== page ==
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What about expression coverage?

 
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Joined: Dec 08, 2003
Posts: 1107

PostPosted: Sun Sep 14, 2003 11:00 pm    Post subject: What about expression coverage? Reply with quote

(Originally from Issue 4.15, Item 2.0)

From: Graeme Cunningham Send e-mail

How important a metric to people feel expression coverage is?

If possible would people be able give an indication of the length of
time and the effort involved in achieving a high level of expression
coverage.

Also do people find that identifying logically uncoverable code in
designs is a problem.
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Joined: Dec 08, 2003
Posts: 1107

PostPosted: Sun Oct 05, 2003 11:00 pm    Post subject: What about expression coverage? Reply with quote

(Originally from Issue 4.16, Item 3.0)

From: Adam Krolnik Send e-mail

It depends on your coding style. If your code uses case/if/else
statement with very simple expressions, you may not need expression
coverage. If your coding style is mostly assigns with large
expressions or block style with large expressions in the code then it
could be very important.

I've seen designs that have expression coverage 20x the number of
blocks.

It also depends on your use of functional coverage. One could match
expression coverage with a lot of functional coverage (though its
probably easier to use expression coverage and use functional coveage
for what is not seen in expression.)

> If possible would people be able give an indication of the length of
> time and the effort involved in achieving a high level of expression
> coverage.

Without good support for the question below (identifying uncoverable
points) it takes a good amount of time. Toward the end of the project
you may spend hours creating a testcase for specific missing
expression points. Note, that functional coverage can be just as time
consuming. It depends on the rarity of the points being considered.

> Also do people find that identifying logically uncoverable code in
> designs is a problem.

YES! uncoverable code comes from:

- Replicated modules that have signals or ports tied to constants.

- Suboptimal expressions that contain redundant expressions. [ Note we
have seen expressions that don't need certain variables from this
kind of analysis. The variables factor out! - a bug?? ]

- Ooverengineered code - earlier code is already gated by the same
signal

The result of high expression coverage is a well tested design! But
there can still be bugs at all three levels (architectura, design,
implementation)

- Adam Krolnik, Verification Mgr.
LSI Logic Corp.
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Posts: 1107

PostPosted: Sun Oct 05, 2003 11:00 pm    Post subject: What about expression coverage? Reply with quote

(Originally from Issue 4.16, Item 3.1)

From: Dan Joyce Send e-mail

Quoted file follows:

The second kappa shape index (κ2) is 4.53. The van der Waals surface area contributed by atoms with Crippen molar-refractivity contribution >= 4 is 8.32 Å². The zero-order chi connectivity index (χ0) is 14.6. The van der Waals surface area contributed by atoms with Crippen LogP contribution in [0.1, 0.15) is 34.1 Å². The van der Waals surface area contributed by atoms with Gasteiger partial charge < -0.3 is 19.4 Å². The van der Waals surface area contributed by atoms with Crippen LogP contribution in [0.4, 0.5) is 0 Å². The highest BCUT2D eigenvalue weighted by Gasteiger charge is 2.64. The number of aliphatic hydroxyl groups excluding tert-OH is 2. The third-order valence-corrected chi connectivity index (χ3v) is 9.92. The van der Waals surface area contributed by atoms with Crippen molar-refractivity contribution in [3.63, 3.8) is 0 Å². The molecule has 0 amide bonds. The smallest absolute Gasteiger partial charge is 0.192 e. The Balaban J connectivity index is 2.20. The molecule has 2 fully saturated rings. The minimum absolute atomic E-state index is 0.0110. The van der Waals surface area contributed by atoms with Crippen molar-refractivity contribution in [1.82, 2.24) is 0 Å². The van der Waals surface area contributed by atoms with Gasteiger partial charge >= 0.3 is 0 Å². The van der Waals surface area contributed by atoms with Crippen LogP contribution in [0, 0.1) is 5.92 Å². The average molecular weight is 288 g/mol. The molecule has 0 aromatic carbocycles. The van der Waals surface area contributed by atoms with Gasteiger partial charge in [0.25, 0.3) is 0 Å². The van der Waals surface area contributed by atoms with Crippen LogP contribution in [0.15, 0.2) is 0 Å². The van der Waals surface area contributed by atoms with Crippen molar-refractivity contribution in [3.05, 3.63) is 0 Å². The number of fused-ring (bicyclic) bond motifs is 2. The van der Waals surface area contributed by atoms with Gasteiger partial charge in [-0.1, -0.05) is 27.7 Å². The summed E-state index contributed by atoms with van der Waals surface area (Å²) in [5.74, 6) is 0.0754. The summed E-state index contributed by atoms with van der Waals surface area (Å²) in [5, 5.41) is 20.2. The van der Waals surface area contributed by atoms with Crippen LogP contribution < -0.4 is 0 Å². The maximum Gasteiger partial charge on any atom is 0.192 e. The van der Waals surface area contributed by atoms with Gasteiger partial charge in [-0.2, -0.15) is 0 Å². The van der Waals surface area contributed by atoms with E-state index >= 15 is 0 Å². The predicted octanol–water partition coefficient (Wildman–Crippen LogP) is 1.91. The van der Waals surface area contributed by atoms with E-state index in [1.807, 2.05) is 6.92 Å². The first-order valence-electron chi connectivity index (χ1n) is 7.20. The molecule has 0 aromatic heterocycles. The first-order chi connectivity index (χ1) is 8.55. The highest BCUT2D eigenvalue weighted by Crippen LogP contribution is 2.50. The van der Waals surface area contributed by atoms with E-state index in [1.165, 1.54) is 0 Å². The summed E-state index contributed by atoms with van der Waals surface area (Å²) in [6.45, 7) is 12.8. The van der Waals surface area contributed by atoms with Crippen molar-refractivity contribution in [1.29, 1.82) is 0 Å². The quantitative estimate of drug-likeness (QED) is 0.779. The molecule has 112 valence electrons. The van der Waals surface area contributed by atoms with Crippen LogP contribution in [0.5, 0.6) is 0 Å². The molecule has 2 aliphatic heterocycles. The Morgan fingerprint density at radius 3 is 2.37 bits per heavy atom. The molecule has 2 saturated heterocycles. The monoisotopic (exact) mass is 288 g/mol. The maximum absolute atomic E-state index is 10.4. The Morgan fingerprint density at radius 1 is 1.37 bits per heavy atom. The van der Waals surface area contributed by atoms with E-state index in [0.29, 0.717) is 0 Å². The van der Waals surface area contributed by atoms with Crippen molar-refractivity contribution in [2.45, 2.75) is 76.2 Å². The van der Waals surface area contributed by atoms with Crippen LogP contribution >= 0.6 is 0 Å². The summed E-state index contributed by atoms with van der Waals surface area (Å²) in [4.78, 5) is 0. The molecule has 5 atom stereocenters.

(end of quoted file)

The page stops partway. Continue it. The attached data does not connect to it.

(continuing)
We have found expression coverage to be a very important part of our
code coverage analysis. In my group we have been using Code Coverage
Analysis for over 10 years. We started with line coverage, but there
were important conditions (especially state transitions) that were not
tracked with simple line coverage. However, tracking all the
combinations of a boolean expression can get overly burdensome. The
number of coverage points explodes with the number of terms in the
boolean equation.

But even more importantly, we found that when tracking exhaustive
coverage on boolean equations, many of the combinations were wild
goose chases (not possible in the system). Time gets wasted tracking
these down. But we did find a very effective boolean tracking method
that gave us a smaller number of coverage points, eliminated all the
impossible ones, and generally kept all the real ones. We asked
Verisure (and other tools have followed) for a "Focused Expression"
option. Synopsys calls it "Sensitized Condition Coverage".

This takes a 4-term boolean which would give 16 possible combinations
for the 4 terms, and generates 5 - 8 coverage combinations, depending
on the equation. These combinations of terms include all the
combinations where each of the 4 terms in the boolean are controlling
the output of the equation to a true or false result. For instance

if (A || B || C || D) begin
state <= foo;
end

The following 5 combinations are the "Sensitized Conditions" for which
we want coverage:

A && !B && !C && !D ---- A controlling the output to "true"
!A && B && !C && !D ---- B controlling the output to "true"
!A && !B && C && !D ---- C controlling the output to "true"
!A && !B && !C && D ---- D controlling the output to "true"
!A && !B && !C && !D ---- A, B, C, and D all controlling the output to
"false"

Additionally we have prioritized our Code Coverage efforts to maximize
our results with the limited time we have. The 5 priorities are as
follows:

1) Hand inserted custom coverage points (inserted by design or
verification engineer) - Any hand inserted coverage is the most
powerful because thought has been put into it.

2) Line Coverage in State Machines

3) Sensitized Condition Coverage in State Machines - 2 and 3 give us
all of the arcs in all state machines.

4) Line Coverage outside State Machines

5) Sensitized Condition Coverage outside State Machines

Unfortunately our present coverage tool does not give us Line and
Sensitized Condition Coverage for only state machine code. But we do
all 5 at this time anyway.

- Dan Joyce, Hewlett Packard
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